Attic Insulation Comfort Changes — Is Your Upstairs Boiling? Get More Equal Temperatures Between Floors

Many homes have second floors that are 5-15 degrees warmer in summer than the first floors. The reason is counterintuitive – heat actually goes down.

We think of warm air rising, but heat going to cold is a stronger force. The attic can hit 140-150 degrees on a hot sunny day. This heat pushes into the house through poorly insulated surfaces (gaps in insulation) and also through a lot of little cracks in the ceiling you probably haven’t thought about – the tops of walls, around the chimney, through lights, lots of places.

Filling these holes is called air sealing. Every house has a somewhat different set of holes that needs to be diagnosed. Once it’s sealed, it’s time to insulate. This is like putting a windbreaker over a loose knit sweater.

Once the attic is air sealed and insulated, the summer heat is slowed down substantially on its way into the house. This makes the air conditioner’s life much easier, usually makes you more comfortable, and reduces your electric bills. Sometimes, though the air conditioner no longer runs enough, because you made its life easier, and other solutions need to be sought out.

So toasty!

I’m not going to lie: I didn’t even sleep upstairs during the uninsulated period (it must have hit the 40s).

And I can’t lie even more: I didn’t quite believe what a difference insulation would make. In my defense, I hadn’t realized how uninsulated our house actually was. Neil’s quite pleased with all the results (and has recommended you), namely our gas bill. So pleased, in fact, he’s printed it out and carried it around the past couple days, showing people. I think it’s just about half of what it was last year this time – and we’d keep the house on 58-60 degrees. Now we’re around 66-67.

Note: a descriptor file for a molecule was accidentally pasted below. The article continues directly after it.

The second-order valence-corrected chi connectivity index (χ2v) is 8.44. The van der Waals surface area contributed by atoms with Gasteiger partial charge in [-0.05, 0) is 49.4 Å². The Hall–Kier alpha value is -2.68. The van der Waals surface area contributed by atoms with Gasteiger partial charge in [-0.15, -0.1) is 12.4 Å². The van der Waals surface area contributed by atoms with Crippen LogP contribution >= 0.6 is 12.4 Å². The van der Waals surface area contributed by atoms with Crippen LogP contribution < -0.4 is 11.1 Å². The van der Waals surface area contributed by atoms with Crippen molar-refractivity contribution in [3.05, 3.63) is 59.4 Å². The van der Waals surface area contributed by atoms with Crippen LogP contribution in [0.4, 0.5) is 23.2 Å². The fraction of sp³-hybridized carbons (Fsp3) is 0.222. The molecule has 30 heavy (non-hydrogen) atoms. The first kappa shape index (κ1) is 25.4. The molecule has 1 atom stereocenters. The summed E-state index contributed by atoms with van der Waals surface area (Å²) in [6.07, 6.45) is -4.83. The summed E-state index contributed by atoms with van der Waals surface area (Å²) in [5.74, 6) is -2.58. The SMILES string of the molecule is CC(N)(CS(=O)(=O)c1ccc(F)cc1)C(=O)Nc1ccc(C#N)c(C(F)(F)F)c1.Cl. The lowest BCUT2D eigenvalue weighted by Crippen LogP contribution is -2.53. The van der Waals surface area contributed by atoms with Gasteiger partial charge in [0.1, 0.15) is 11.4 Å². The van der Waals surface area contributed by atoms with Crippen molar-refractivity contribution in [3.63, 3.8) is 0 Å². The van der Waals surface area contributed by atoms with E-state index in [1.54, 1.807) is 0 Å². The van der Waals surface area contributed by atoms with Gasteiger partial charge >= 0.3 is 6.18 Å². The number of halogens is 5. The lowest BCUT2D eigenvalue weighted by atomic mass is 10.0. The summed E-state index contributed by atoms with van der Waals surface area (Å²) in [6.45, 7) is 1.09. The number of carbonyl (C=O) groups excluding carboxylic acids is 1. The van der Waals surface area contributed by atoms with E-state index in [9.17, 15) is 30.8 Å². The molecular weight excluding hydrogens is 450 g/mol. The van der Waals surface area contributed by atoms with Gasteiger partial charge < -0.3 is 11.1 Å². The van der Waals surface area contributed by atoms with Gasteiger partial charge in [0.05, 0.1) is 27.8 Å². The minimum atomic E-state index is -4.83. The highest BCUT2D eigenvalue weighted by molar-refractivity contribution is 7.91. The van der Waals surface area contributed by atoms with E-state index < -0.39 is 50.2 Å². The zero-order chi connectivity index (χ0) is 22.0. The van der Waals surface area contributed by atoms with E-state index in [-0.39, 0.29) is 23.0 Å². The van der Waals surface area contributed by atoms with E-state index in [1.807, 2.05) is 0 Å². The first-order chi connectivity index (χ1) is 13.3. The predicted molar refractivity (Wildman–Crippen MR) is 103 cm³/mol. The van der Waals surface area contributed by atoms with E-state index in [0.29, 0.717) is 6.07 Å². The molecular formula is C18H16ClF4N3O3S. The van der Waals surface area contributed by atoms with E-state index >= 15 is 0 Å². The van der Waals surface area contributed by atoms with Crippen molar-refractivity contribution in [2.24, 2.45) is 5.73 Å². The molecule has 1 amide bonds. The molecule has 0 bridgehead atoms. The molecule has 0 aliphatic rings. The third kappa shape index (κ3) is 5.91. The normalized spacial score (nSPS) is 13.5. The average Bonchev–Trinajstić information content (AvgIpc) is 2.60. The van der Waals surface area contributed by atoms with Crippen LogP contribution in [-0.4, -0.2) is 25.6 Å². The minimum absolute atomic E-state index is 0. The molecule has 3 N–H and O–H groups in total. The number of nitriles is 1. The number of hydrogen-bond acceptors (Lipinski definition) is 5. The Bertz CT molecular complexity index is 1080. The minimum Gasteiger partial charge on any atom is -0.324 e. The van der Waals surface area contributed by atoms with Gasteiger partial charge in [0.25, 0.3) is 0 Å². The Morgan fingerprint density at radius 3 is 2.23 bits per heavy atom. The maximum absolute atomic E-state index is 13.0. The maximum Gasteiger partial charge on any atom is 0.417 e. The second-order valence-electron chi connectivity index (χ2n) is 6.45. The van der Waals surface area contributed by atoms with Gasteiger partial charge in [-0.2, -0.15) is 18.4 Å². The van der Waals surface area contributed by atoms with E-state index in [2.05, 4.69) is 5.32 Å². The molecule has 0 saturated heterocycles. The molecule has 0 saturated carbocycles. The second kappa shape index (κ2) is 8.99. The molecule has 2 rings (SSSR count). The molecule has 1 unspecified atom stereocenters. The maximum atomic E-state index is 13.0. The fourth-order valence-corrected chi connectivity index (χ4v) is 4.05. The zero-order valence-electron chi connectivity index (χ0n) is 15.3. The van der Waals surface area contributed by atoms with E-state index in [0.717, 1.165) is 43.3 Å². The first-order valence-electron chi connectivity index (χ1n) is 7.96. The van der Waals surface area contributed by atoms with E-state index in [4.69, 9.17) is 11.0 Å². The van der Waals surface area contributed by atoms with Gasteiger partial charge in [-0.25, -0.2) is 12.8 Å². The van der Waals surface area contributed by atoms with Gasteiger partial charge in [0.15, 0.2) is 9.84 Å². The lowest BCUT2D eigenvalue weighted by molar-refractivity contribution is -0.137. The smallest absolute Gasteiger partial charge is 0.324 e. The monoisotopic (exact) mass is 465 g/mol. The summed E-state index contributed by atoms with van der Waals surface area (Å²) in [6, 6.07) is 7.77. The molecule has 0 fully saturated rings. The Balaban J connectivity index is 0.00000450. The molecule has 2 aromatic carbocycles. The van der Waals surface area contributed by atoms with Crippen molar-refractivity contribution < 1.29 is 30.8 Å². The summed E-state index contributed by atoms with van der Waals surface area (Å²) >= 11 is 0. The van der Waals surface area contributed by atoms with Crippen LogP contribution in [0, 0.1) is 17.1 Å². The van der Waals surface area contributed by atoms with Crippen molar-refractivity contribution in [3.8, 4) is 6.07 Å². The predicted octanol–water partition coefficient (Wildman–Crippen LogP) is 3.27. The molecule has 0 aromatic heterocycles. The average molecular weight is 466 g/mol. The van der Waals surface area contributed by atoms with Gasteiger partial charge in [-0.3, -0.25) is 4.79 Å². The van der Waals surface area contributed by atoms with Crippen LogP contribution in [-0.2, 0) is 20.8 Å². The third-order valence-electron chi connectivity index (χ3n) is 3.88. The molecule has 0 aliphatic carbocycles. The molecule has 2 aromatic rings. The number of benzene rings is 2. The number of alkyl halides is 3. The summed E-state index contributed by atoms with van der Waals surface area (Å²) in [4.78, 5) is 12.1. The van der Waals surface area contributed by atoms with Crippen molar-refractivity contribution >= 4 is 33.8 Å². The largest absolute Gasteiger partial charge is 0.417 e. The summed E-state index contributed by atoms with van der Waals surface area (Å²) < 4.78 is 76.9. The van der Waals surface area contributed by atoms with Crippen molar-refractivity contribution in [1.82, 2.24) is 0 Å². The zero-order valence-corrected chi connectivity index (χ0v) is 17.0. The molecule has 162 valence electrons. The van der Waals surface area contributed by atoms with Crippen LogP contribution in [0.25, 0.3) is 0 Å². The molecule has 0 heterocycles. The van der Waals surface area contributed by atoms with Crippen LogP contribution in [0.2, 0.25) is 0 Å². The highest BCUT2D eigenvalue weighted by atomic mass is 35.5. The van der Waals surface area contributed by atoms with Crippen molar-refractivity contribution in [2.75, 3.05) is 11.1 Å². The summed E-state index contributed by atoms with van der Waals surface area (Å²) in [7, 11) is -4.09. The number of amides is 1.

Gina, Euclid OH

Wall Insulation Comfort Changes — You’ll Feel The Difference

Insulating your walls will make the biggest change in your comfort. This is primarily because you get a lot closer to your walls than you do your ceiling. On some homes you will see substantial energy savings, on others not so much. Our energy model will give you a good idea about what is likely to be saved.

Walls And Radiant Energy

The easiest way to explain this is that we are like the sun. Huh? Let me explain. The sun’s rays are radiant energy, this is energy that can be transferred through space and does not need a solid, liquid, or gas to transmit it. When you walk out of the shade and into the sun, you feel radiant energy. The same goes for fires. We love radiant energy, it feels good.
The human body also makes a lot of radiant energy, which transfers from warm (our bodies) to cold (the walls). So when you stand next to an old window or uninsulated wall, the heat is literally being sucked out of you. You are the sun to your old, empty wall.

Insulating your walls will greatly reduce this heat sucking. It therefore causes the biggest difference in comfort. Walls do not offer the best return on investment, though, so it is second priority unless you are primarily looking to improve comfort.

That Cold Back Room Addition — It Gets Better!

Additions are one of the biggest complaints I get. Many already have wall insulation. The problem is often a crawlspace below the room. Crawlspaces are generally very poorly sealed and insulated. This means you are living on top of outside air that is below freezing for much of the winter. Brrr. We can fix this with our crawlspace method.

Additions have another main problem – 3 outside walls, more than any other room in the house. If the walls are not insulated, we can insulate them.

Air Sealing — Reducing Drafts

We can generally improve the comfort of you home by air sealing different parts of it. Outlets, plumbing fixtures, basement walls, window frames, door frames, and old doors, just to name a few. All of these reduce cold air running through your house. Tell us about your specific problem and we’ll see if there isn’t something we can do about it.

Caveat — Your Furnace And Air Conditioner May Be To Blame

Some comfort issues are related to your heating and cooling (HVAC) system and can’t be adequately addressed with insulation. If there is not enough heat in a room, it doesn’t matter how well insulated it is, it will still be uncomfortable. We can recommend good contractors to fix this.